Investors are fleeing from stock funds like it's 2007 again

After China’s stocks tumbled on Monday (quickly referred to as Black Monday), European and US equities followed, falling through the floor.

Volatility exploded, and the VVIX index (which measures the volatility of the VIX volatility index) hit levels not seen during the 2008 financial crisis.

That explosion of uncertainty and the plunging stock markets around the world have given equity funds a terrible week, according to Bank of America Merril Lynch’s “flow show” roundup.

In fact, the daily outflows from equity funds hit their highest level since 2007 on Tuesday, when investors withdrew $US19 billion (£12.32 billion), an astonishingly large figure.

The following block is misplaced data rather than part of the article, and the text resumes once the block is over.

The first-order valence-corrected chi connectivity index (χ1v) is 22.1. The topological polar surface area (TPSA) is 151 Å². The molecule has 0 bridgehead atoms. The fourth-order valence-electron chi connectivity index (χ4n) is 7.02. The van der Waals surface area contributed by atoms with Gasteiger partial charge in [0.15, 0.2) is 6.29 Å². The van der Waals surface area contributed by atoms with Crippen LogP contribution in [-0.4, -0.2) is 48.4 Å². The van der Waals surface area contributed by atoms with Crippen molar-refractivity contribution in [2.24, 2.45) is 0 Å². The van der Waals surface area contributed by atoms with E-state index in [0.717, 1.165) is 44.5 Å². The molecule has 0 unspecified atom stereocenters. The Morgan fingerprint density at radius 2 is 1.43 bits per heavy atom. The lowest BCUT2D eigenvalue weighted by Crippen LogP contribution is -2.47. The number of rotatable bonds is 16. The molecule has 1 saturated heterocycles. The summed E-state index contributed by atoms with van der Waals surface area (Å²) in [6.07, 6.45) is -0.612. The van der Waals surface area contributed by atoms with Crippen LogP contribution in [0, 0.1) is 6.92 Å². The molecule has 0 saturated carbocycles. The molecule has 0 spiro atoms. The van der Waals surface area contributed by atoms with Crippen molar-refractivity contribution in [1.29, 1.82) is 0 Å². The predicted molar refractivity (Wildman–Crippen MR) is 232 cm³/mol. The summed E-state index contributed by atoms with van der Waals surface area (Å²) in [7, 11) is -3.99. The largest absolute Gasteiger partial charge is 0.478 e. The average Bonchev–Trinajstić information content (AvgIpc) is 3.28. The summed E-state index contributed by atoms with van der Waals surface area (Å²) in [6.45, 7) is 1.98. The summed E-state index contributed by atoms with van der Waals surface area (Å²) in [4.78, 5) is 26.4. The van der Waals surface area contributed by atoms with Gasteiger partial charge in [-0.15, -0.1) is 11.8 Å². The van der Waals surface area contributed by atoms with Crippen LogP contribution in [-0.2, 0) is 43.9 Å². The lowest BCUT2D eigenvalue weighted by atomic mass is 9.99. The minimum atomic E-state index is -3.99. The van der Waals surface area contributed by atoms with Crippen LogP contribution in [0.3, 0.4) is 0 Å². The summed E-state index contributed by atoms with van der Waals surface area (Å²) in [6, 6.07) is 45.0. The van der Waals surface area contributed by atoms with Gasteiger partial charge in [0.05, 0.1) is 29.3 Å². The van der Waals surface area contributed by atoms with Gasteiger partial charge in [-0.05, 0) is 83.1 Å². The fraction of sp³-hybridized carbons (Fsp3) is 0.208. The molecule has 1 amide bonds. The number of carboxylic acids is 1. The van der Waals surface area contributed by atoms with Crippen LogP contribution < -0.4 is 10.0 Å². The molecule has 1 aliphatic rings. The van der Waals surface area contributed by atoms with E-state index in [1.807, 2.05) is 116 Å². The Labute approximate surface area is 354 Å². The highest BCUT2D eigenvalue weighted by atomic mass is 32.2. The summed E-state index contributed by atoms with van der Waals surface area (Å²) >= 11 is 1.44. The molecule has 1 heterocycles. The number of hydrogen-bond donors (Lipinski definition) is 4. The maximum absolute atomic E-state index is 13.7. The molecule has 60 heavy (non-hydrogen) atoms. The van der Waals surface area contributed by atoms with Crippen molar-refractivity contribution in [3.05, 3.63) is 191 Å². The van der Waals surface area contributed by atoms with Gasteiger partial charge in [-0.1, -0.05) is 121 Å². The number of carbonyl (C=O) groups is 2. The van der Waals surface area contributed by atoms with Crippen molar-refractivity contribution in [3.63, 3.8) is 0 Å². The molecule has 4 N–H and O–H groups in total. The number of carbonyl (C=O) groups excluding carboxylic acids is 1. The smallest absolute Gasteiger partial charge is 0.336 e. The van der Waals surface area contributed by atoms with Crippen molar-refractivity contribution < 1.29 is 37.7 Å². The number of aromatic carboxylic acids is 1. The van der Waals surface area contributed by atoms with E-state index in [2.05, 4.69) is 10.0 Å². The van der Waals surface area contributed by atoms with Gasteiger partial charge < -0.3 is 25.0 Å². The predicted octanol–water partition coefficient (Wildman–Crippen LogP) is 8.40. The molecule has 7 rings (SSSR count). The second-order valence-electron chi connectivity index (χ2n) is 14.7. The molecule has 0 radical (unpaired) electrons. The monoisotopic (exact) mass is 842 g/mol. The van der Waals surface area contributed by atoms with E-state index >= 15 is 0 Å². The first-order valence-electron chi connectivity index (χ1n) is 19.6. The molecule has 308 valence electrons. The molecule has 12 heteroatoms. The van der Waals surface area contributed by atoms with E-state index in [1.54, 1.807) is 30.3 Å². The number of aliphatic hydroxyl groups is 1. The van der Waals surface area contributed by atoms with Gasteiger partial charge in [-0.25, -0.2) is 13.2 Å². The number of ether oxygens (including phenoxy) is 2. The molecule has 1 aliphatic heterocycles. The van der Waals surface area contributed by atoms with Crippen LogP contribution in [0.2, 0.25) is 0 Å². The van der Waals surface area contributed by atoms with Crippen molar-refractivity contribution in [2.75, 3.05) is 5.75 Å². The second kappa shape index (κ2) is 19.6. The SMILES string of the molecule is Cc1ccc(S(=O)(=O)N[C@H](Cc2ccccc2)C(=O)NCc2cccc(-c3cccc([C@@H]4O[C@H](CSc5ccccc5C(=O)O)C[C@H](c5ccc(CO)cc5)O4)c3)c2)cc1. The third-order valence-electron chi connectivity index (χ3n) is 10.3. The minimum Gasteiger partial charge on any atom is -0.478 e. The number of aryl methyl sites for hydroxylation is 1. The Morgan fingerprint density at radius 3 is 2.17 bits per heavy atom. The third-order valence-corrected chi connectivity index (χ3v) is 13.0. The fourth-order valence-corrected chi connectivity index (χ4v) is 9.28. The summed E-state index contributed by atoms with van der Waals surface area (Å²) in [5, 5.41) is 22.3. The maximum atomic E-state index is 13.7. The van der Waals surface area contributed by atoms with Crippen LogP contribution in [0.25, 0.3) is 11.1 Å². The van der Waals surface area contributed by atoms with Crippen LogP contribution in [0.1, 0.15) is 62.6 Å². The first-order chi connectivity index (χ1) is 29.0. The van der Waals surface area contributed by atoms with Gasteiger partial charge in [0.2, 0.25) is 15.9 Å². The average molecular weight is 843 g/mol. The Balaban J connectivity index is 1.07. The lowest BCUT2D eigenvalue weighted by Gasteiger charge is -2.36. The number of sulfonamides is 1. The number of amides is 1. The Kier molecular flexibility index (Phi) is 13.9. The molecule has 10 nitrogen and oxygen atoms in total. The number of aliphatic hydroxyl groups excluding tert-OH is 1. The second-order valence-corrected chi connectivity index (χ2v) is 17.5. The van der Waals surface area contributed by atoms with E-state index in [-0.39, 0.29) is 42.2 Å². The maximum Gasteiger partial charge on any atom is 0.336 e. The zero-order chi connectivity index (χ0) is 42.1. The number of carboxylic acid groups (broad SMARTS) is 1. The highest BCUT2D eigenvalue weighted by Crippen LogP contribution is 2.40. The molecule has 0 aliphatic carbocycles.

Here’s how it looks:

But the figure for the week as a whole is even worse — a collective $US29.5 billion (£19.13 billion) flooded out of equity funds over the week, and that’s the worst since BAML’s data begins, going all the way back to 2002.

You can see when it’s broken down that every category of stocks except Japan has seen investors rushing for the doors:

All this shows just how panicked investors were by the action this week. BAML’s note shows the largest outflows from emerging market, high yield and investment grade bond funds since the 2013 “taper tantrum,” when then Fed chair Ben Bernanke started talking about winding in the US central bank’s quantitative easing programme.

All that means the bank’s “bull and bear index” has fallen to its most bearish level since January 2012.

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